The work horse handgun of the Department of Defense and winning choice of Production Division competition champions, here’s how to maintain the Beretta 92.
by RK Campbell
One of the most reliable and well distributed handguns of the century is the Beretta Model 92. Despite the introduction of the polymer frame 90two and the excellent A1 model, the original 92FS remains one of the most popular handguns in worldwide service. While the pistol has much to recommend there are also problems that can show up on high round count pistols.
The Beretta is a reliable and reasonably rugged pistol but there are concerns. Among the common concerns is the loading block. This design was first used with the Mauser 1896 pistol. Few pistols still use the oscillating wedge but it has worked well, provided the piece is inspected for wear on a regular basis. Wear isn’t always obvious and a close examination for hair line cracks is needed. For some reason best explained by an engineer, the left wing of the Beretta wedge usually breaks first. The forces loaded onto this wedge with every firing are pretty heavy and it is important that the pistol be kept both clean and well lubricated in order to preserve the operating system.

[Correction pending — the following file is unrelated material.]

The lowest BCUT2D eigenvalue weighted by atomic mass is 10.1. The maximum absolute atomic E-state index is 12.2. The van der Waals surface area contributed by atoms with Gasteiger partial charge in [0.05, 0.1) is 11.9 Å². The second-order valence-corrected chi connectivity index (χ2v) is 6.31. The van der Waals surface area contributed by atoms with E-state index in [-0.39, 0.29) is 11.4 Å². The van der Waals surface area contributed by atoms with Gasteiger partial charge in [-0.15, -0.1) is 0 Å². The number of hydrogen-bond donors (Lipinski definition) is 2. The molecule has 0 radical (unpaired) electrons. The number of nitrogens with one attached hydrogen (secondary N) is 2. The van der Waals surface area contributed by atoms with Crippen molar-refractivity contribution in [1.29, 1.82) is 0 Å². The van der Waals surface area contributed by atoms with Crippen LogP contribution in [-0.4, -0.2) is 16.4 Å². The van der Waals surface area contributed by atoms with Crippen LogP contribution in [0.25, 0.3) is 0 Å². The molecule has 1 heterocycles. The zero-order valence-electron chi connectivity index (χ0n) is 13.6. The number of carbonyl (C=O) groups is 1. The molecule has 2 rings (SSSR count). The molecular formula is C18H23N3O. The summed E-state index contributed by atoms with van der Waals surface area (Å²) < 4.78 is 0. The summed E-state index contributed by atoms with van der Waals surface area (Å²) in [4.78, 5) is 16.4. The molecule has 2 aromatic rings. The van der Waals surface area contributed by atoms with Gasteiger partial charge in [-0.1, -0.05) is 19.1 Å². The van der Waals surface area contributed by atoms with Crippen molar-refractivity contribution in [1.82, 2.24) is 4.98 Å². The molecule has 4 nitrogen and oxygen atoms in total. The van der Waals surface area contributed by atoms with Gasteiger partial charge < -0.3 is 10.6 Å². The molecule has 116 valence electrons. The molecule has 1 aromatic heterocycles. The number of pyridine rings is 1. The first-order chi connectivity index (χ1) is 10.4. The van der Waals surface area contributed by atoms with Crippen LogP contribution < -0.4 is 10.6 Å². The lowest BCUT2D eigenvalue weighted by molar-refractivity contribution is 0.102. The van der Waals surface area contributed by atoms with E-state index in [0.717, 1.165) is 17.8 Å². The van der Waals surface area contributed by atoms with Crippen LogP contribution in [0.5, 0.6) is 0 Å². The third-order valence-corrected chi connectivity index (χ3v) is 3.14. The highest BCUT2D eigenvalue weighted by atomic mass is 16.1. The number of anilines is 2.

Read more in our June 2013 issue. Back issues are available.
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